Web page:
Prairie Wildlife Refuge. In the early 1960's, the refuge was only as wide as the           
right-of-way for US Highway 441. The group landscaped the entrance to the                   
Prairie, planted cabbage palms along the road's route and created viewing areas.           
This small beginning started the work which has now culminated in the Payne's               
Prairie State Preserve. She also worked to save and restore Lake Alice on the               
campus of the University of Florida.                                                       
Marjorie started the Junior Naturalists of Alachua Audubon, a program which for             
several years was very active in Alachua County schools. She was also                       
instrumental in initiating a nature-photography competition dealing with Florida           
landscapes. Elliot Porter and other prominent photographers from around the                 
nation served as judges. This competition selected photographs on the basis of             
their success in picturing the intangible aspects of Florida's environment. It             
was the first such photography competition ever held in the United States.                 
THE CROSS FLORIDA BARGE CANAL                                                               
In 1962, the Alachua Audubon Society of Gainesville invited two representatives             
of state and federal agencies to give a talk on the probable effects of the                 
Cross Florida Barge Canal on Florida's environment. The talk was well presented             
and well illustrated with slides and charts. It was well-rehearsed. But, as                 
Marjorie recalls, a "blizzard" of questions followed the presentation--questions           
about the economics of the project, the effects construction would have on the             
geology, hydrology and ecology of the canal project area. These were questions             
for which the government speakers had no satisfactory answers.                             
As Marjorie recalled in a speech she gave at the 12th Biennial Sierra Club                 
Wilderness Conference in Washington, DC, in 1971: "The audience that had come to           
the meeting with a completely neutral attitude toward the canal project went               
away that evening disturbed, uneasy, and determined to find out more about the             
probable effects of the barge canal on the Florida environment."                           
This was the beginning of the major portion of Marjorie Harris Carr's                       
environmental work. She was the prime mobilizer and motivator in the struggle to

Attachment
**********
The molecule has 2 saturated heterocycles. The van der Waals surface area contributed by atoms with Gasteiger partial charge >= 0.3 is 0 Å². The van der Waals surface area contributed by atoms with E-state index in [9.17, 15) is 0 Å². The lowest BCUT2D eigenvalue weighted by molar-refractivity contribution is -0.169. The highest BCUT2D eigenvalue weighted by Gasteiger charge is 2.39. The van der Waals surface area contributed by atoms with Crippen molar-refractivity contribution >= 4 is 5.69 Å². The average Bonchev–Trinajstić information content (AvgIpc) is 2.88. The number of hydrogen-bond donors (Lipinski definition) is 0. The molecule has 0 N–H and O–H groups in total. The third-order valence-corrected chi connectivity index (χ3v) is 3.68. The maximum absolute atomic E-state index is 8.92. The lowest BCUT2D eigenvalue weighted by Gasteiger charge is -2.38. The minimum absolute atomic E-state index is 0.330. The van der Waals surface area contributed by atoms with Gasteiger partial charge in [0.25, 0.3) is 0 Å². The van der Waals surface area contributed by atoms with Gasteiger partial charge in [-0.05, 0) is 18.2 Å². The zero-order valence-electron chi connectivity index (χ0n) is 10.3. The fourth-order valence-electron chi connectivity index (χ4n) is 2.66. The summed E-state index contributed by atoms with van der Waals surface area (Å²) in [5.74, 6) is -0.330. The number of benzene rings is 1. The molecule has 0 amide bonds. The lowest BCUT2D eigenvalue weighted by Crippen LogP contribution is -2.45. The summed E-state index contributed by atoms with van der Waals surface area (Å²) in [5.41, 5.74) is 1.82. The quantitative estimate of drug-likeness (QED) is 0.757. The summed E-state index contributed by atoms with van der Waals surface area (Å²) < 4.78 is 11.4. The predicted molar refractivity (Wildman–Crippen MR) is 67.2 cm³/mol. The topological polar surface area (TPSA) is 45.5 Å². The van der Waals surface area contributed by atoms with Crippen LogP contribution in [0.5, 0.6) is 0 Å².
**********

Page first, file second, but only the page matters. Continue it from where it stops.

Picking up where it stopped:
stop construction of the Cross Florida Barge Canal. Today, in her 80's and in               
poor health, she continues as a motivator to the Floridians who go on with the             
work of restoring 16 miles of the Ocklawaha River which was dammed and flooded             
during the early construction stages of the barge canal.                                   
In 1969, members of the Audubon Society and others created Florida Defenders of             
the Environment (FDE). This group of hydrologists, geologists, economists,                 
zoologists and other concerned citizens wrote a carefully researched, scientific           
report called the Environmental Impact of the Cross Florida Barge Canal With               
Special Emphasis on the Ocklawaha River System. Marjorie, in partnership with               
Bill Partington, organized and directed this group of professionals to prepare             
this report which provided the fundamental information necessary to assess the             
impact of the barge canal on the river valley. This impact statement, one of the           
first such reports written by any citizen's group in the nation was, along with             
the work being done by Art Marshall in the Everglades, a motivating factor in               
the creation of the National Environmental Policy Act (NEPA) in the early 1970's.           
In 1970, FDE entered into a suit with the Environmental Defense Fund to stop the           
construction of the Cross Florida Barge Canal. A Federal judge issued an                   
injunction stopping construction in January of 1971 and three days later                   
President Nixon halted construction citing potential serious environmental